França’s pieces encompass the observer, forcing us to experience the aliveness and natural energy of Brazil’s exquisite natural resource. França brings the viewer inside these intriguing massive “cocoons” so we may experience directly the textures and natural designs of the tree, to “create an organic space of retreat and contemplation.”



“The temperature is different, the sounds are different, the smell and texture are unique,” says França. “This direct contact generates empathy and encourages a bonding experience between man and nature.”




If you are in New York,  visit his exhibition where it will be featured from October 5th – November 5th.  Until then, I will curb my craving with these pictures of his striking furniture. I can just imagine the gorgeous natural colors and contours of the wood bringing warmth and texture into a scenic lakeside cabin.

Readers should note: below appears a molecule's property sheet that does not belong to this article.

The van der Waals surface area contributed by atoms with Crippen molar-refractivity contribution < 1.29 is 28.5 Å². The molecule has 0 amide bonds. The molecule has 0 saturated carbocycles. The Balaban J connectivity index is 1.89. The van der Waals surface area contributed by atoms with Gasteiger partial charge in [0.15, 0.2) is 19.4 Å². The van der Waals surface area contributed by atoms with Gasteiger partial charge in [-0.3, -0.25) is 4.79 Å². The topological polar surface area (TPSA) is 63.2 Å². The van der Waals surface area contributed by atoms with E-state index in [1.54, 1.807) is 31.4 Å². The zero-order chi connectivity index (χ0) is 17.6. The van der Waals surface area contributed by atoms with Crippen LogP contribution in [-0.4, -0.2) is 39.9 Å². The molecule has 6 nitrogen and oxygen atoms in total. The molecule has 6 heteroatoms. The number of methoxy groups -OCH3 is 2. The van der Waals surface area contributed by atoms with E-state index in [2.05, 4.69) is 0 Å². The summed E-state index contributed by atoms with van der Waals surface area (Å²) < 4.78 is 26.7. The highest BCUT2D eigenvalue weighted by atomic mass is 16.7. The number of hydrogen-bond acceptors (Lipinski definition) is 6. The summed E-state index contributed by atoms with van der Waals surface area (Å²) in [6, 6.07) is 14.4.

And more good news about Franca, he still makes very large (36″ across)  and wonderful wooden bowls.


This Spaghetti Looks Good Enough to Eat

By , July 27, 2011

I can imagine this sitting in front of a garden wall with a beautifully trained vine growing next to it, repeating the flow of the wood. Magic!

Pablo Reinoso is a French-Argentine artist and designer and has lived and worked in Paris since 1979.  His work is currently being featured at the Carpenters Workshop Gallery in London.  The gallery describes the exhibition in this way: “Nature overcomes inanimate objects, resurrecting life and philosophical thought into everyday items.”  Reinoso’s multicultural background ignites his interest in finding the links between different cultures.   His work is acutely linked to the human condition, “All his works radiate strong human feelings, like traces of people that have been made visible,” Juliette Faliu, Malakoff, June 2003.